How Breast Care Nurses play a crucial role in cancer battles

McGrath Breast Care Nurse Sarah Maguire and Samantha Jarnet. Photo: Melinda Jane.
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Samantha Jarnet’s whole world stopped when she was diagnosed with breast cancer three years ago at just 38-years-old.

The Penrith mother of four is an advocate for mental health support as part of a cancer care plan and credits McGrath Breast Care Nurse Sarah Maguire for saving her life.

During Breast Cancer Awareness Month this October, people are encouraged to donate to support the goal of funding 250 McGrath Breast Care Nurses by 2025.

This comes as new research commissioned by the McGrath Foundation reveals that one in five people around the country will miss out on the vital support of a dedicated breast care nurse this year.

After having intermittent shooting pain in her left breast, Ms Jarnet got it checked out and was diagnosed with triple negative breast cancer.

Requiring immediate treatment, Ms Jarnet said the mental toll of the chemotherapy process affected her more mentally than physically.

“I struggled knowing that not all triple negative breast cancer patients respond to chemo… and if mine didn’t, there weren’t many options left for me,” Ms Jarnet said.

“The weeks that followed were the hardest of my life. My mental health was rapidly declining. I wasn’t coping with my reality, especially the fears and uncertainties and I needed help.”

10 days into her treatment and having a breakdown, Ms Jarnet spoke to Ms Maguire for support.

“She calmed me down, reassured my husband and got in contact with a psychiatrist who was able to help me. She had it done on the spot, exactly when I needed it,” she said.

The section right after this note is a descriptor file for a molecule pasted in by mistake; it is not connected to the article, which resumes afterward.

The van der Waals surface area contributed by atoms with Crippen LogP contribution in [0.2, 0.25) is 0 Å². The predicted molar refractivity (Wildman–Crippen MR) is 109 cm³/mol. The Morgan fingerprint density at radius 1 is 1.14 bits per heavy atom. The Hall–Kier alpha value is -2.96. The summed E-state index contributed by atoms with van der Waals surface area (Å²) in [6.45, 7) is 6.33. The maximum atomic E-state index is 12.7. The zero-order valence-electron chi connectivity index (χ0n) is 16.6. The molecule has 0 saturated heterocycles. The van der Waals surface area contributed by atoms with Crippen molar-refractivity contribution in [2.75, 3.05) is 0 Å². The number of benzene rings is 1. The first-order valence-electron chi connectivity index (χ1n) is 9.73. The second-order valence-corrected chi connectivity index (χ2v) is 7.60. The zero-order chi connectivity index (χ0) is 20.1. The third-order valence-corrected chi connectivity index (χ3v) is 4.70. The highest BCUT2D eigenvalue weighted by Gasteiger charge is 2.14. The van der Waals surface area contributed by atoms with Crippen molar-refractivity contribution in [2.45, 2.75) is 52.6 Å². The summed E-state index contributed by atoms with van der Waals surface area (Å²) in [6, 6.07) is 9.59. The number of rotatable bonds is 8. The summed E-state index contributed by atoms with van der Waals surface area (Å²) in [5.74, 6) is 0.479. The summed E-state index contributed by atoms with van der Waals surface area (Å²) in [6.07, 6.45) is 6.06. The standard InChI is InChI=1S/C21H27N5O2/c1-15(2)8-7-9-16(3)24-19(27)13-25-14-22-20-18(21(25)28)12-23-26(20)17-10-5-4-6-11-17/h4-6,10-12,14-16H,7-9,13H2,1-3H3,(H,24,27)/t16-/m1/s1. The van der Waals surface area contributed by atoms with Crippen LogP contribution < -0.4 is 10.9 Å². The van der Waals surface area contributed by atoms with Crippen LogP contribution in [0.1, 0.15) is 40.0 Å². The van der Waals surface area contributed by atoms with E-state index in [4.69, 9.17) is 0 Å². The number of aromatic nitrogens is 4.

“It’s hard for me to speak of now, but Sarah without a doubt saved my life. I considered ending my life that day and she pulled me from that.”

Ms Maguire said she had never come across someone in that much distress before.

“I think that Samantha was just overwhelmed with being young and having breast cancer and thinking that she could die – especially being a mother,” Ms Maguire said.

“I can’t even imagine what it would have been like to be that distressed, she was absolutely hysterical.”

Data from the Australian Institute of Health and Welfare estimates that more than 20,000 people are expected to be diagnosed with breast cancer in 2022.

With the rate rising, the role of McGrath Breast Care Nurses is even more crucial.

“I’d say most of my role is dealing with patients’ anxieties and getting them through their diagnoses and getting them confident in their decision making,” Ms Maguire said.

“We have about 400 new patients this year, and then you’ve still got last year’s patients who are still going through treatment, and then there are still patients who are in contact and need support years down the track.”

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